Wednesday, November 30, 2016
In 1998, when I made "Black Dog Running", I had a large, very nice darkroom here in my studio. I am a barely competent darkroom photographer, not anyone you would turn over your most precious BW negatives to. When I made a print, I usually only made one. Unlike most photographers, I was generally happy with what I had on the paper, having been only too delighted in the magic of the image coming up in the developer, and not being overly concerned with exposure or dust spots or flaws in the photo. With "Black Dog Running" I made a small, 5"x 7" print from a photo of one of our dogs, and then adhered the print onto a panel, sealed it with polymer, then painted over it with oil paints. I usually finished the painting part in a day since I really only liked painting wet into wet. I worked this way for almost 25 years.
Now, almost 20 years later, I have developed into another animal. I no longer have my analog darkroom, but instead have a digital one. Two monitors, a large Epson printer, two scanners and a lightbox are what fill the room now. I take my photographs with a digital camera(although in the case of "Dog Running" I scanned an older BW negative), and then alter them in Photoshop. It's only in the last few years that I have achieved any kind of skill with Photoshop, and that's after having had it on my computer since 2004. When I print out an image now I make lots and lots of that image--dark, light, big small, reversed, inverted, etc. In this case there is an underneath image of the dog that got covered over with acrylic paint, and then another transferred on top of it. The image took me about three-four months to complete. In comparing the two, I am struck by how similar the two images are, even though they are separated by 18 years and two completely different ways of working.
Sunday, November 13, 2016
This is from a workshop I gave in 2008 at Anderson Ranch in Colorado. It was, as most of my workshops are, a ton of fun. The students all decided that they wanted to write down what I said(over and over and over) for future reference, so they came up with this list, kind of a cheat sheet for when I wasn't around and and they needed to bring my voice back into their art making realities. Here is what they came up with:
Sunday, October 30, 2016
Now I'm faced with the 39 panels, pretending to lie quietly, complacently. But I know that once I start painting, they will take on a life of their own and I will be but a servant, a slave to their whims, demanding that they will be what they want to be. And, as finished paintings, they will insist that I find the perfect mates for them--bits of photos, collaged paper, more paint, transferred images, plain and extraordinary papers(the list goes on and on)-- that will make them whole and complete. It's terrifying. The responsibility, the pressure--what have I done?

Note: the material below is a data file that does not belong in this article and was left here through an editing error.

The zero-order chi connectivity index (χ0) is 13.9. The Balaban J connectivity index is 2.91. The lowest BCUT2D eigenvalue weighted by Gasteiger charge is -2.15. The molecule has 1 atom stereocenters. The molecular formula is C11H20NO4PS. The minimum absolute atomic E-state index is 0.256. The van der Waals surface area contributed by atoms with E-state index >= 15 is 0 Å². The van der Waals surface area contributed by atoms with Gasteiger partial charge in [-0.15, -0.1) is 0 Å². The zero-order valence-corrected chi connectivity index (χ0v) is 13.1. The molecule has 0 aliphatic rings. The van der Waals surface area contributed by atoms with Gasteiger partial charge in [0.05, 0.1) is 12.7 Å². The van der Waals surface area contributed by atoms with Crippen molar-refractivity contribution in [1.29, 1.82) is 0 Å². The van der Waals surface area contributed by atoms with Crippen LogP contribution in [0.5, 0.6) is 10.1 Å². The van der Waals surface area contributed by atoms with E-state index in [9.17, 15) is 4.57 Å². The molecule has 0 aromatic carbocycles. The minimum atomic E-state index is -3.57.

Tuesday, October 18, 2016
Since the spring, I have been working with my older black and white photographs, trying to make strong images that have something more to them than just putting a transparent photo onto a painted ground. It's been difficult, not just because of technical problems, but because I'm not sure how to see these images. They are new to me, quieter and more minimal than my older pieces, truer to the photograph than ever before.
Wednesday, September 28, 2016
Monday, September 5, 2016
My love relationship with coyotes is based on the fact that they are wild, smart as hell, incredibly athletic, and just all around wonderful, surviving, like crows, by co-existing with their horrible neighbors, us humans. I like to think this coyote and I share some things in common: we both have the same expressions--wily, knowing, and calm; we are both pragmatic and sensible creatures; we both like to watch more than to be watched; and we both wear Dansko clogs on our shapely, muscular legs.
Sunday, August 21, 2016
I've found three recurrent themes that run through these photographs: the first reflects a kind of awkwardness, that moment when things are just that much out of kilter, wrong but not drastically so; the second is a sense of ominousness; and the third is, often times, one of sadness or worry. There are sweet images, ones of friends or family or pets, but they tend to be the minority, and not the ones I used. What I'm seeing now is that the altered, painted image distilled what the original photo was about and boosted it, underscoring the awkwardness or the fear or the loneliness.
I have a vague idea that is formulating about how to use these photographs once again, but I am and am not the person I was 20-30 years ago. This may be the start of a new visual journey for me, or it may be no more then looking back through the black and white scrap book of my life.